He would note first of all the key, E flat, and groan: this would mean tuning his right-hand, tenor kettledrum to the E flat below middle C, and his left-hand, bass drum to the B flat below. Both these notes would be slightly higher than the generally conventional notes to which timpani were tuned, and it might therefore be difficult to keep the highly stretched vellum or calfskin drumheads in tune. He would ask his neighbour, probably one of the two trumpets Beethoven required, to play the note E flat for him to tune from. Holding the note in his head, he would tighten the six square-headed screws around the rim of the tenor drum with a T-key, tapping the head with one of his ebony or leather drumsticks until a good, resonant E flat was reached. When he had tuned his bass drum to B flat in the same way he would be ready, having noted from his manuscript part that the first movement of this new symphony was, unusually, in three-time and that he had to play a loud staccato E flat in the first bar and again in the second, and that thereafter he had 34 bars rest, with nothing to play, which he would have to count, silently and to himself, ONE-two-three, TWO-two-three, THREE-two-three right up until THIRTY-FOUR-two-three when he had to play 8 bars'-worth of E flats and B flats very loud and then settle down to counting out another 20 silent bars before coming in again. If anything, his counting had to be more accurate than his playing: the slightest miscount might spell disaster.

He would be looking forward to exploring his way through this new symphony. During the previous four or five years he would have played several of Beethoven's works, including the 1st and 2nd Symphonies, which were masterfully written in a thorough-going, musicianly way, from which it was clear that Haydn's and Mozart's mantle had fallen on Beethoven's shoulders. They were challenging but not over-difficult to play, good to listen to, full of rich invention, life, energy and high spirits and popular with audiences.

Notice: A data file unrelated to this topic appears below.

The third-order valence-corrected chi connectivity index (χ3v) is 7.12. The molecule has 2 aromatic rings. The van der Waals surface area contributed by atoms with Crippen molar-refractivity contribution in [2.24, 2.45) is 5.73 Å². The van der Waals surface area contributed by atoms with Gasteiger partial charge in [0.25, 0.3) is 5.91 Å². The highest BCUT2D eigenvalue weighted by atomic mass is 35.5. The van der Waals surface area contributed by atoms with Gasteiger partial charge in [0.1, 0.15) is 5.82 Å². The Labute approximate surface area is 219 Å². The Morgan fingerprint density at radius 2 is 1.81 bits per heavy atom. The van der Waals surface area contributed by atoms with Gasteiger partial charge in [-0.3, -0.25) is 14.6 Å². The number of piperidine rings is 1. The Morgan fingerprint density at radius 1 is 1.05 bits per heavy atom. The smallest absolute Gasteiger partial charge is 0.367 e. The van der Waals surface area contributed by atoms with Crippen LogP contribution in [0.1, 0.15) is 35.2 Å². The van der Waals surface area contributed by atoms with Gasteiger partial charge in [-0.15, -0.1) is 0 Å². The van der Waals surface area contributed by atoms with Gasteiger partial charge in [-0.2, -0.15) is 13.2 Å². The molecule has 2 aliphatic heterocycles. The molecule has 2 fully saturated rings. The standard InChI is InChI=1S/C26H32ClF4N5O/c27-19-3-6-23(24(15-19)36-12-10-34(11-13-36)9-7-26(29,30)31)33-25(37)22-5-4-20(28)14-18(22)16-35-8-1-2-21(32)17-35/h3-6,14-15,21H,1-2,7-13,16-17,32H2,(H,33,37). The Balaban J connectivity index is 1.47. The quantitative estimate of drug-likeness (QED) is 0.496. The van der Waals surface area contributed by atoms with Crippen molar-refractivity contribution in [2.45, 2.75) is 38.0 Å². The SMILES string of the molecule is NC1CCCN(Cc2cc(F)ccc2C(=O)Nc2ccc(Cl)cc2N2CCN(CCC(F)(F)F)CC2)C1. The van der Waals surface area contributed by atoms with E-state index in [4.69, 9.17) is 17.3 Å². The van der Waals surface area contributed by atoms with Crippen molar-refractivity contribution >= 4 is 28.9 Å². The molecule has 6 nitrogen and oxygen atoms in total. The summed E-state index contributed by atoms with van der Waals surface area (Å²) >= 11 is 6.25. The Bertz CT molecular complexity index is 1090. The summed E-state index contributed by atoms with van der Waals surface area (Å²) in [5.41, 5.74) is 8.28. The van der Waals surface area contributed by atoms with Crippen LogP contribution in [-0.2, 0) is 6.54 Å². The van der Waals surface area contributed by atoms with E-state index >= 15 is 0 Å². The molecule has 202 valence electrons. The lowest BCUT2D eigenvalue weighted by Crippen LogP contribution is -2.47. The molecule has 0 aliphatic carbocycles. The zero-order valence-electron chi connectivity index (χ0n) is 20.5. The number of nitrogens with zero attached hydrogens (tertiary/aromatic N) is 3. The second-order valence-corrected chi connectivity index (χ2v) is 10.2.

I can imagine the stocky figure of Beethoven, hair awry, dark eyes flashing with a nervous truculence, stepping on to a low wooden rostrum. He would indicate with his hand, or with a roll of paper, how fast he wanted the first movement to go: allegro con brio, fast with spirit, at about one bar per second. He would lift his arms shoulder-high, pause, then flick his hands first up in a preparatory beat and then down at the speed he had already shown. At the bottom of the downstroke the whole orchestra would start to play, including the timpanist with his staccato E flat, and those present, Prince Lobkowitz, some of his family and entourage, and one or two of the composer's friends would witness the first faltering, uncertain realisation of a mighty outpouring that Beethoven had only heard in his head.

2 comments:

Dave said...

Thank you for these insights into a timpanist's life. I did realise that drum skins could be tightened, but being tone deaf had never realised the purpose was to tune them - I assumed drums were just banged to make a noise, not to achieve an actual note. Who'd have thought it?

Christopher Campbell-Howes said...

Timps have their own lore and legend as much as any other instrument, e.g. the reason everyone stands up for the Hallelujah! chorus in the Messiah is because George II, who'd fallen asleep during the first royal performance, was rudely awakened by the timps coming in fortissimo and leapt to his feet in surprise...

...while Elgar, in one of his Enigma Variations (the one yet more enigmatically entitled ***) calls for the timps to be lightly tapped with two half-crowns - remember them? - in imitation of the distant throb of a ship's engines.